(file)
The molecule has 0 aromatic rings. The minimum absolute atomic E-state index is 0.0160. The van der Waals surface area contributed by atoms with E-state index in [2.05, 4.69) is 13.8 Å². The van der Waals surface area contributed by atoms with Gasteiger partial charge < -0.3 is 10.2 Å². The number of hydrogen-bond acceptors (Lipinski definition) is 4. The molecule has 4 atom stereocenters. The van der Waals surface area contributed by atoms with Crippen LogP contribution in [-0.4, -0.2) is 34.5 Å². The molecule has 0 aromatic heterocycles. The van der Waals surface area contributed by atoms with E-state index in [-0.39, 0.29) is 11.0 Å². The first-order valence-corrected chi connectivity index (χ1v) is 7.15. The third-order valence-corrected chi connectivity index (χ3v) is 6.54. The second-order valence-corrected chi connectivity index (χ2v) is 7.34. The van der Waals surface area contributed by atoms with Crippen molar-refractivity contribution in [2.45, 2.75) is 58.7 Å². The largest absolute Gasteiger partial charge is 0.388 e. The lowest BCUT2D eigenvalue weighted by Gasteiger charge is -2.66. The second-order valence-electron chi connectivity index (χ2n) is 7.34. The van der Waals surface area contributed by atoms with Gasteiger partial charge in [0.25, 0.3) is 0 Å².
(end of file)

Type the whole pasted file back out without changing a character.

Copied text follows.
The molecule has 0 aromatic rings. The minimum absolute atomic E-state index is 0.0160. The van der Waals surface area contributed by atoms with E-state index in [2.05, 4.69) is 13.8 Å². The van der Waals surface area contributed by atoms with Gasteiger partial charge < -0.3 is 10.2 Å². The number of hydrogen-bond acceptors (Lipinski definition) is 4. The molecule has 4 atom stereocenters. The van der Waals surface area contributed by atoms with Crippen LogP contribution in [-0.4, -0.2) is 34.5 Å². The molecule has 0 aromatic heterocycles. The van der Waals surface area contributed by atoms with E-state index in [-0.39, 0.29) is 11.0 Å². The first-order valence-corrected chi connectivity index (χ1v) is 7.15. The third-order valence-corrected chi connectivity index (χ3v) is 6.54. The second-order valence-corrected chi connectivity index (χ2v) is 7.34. The van der Waals surface area contributed by atoms with Crippen molar-refractivity contribution in [2.45, 2.75) is 58.7 Å². The largest absolute Gasteiger partial charge is 0.388 e. The lowest BCUT2D eigenvalue weighted by Gasteiger charge is -2.66. The second-order valence-electron chi connectivity index (χ2n) is 7.34. The van der Waals surface area contributed by atoms with Gasteiger partial charge in [0.25, 0.3) is 0 Å².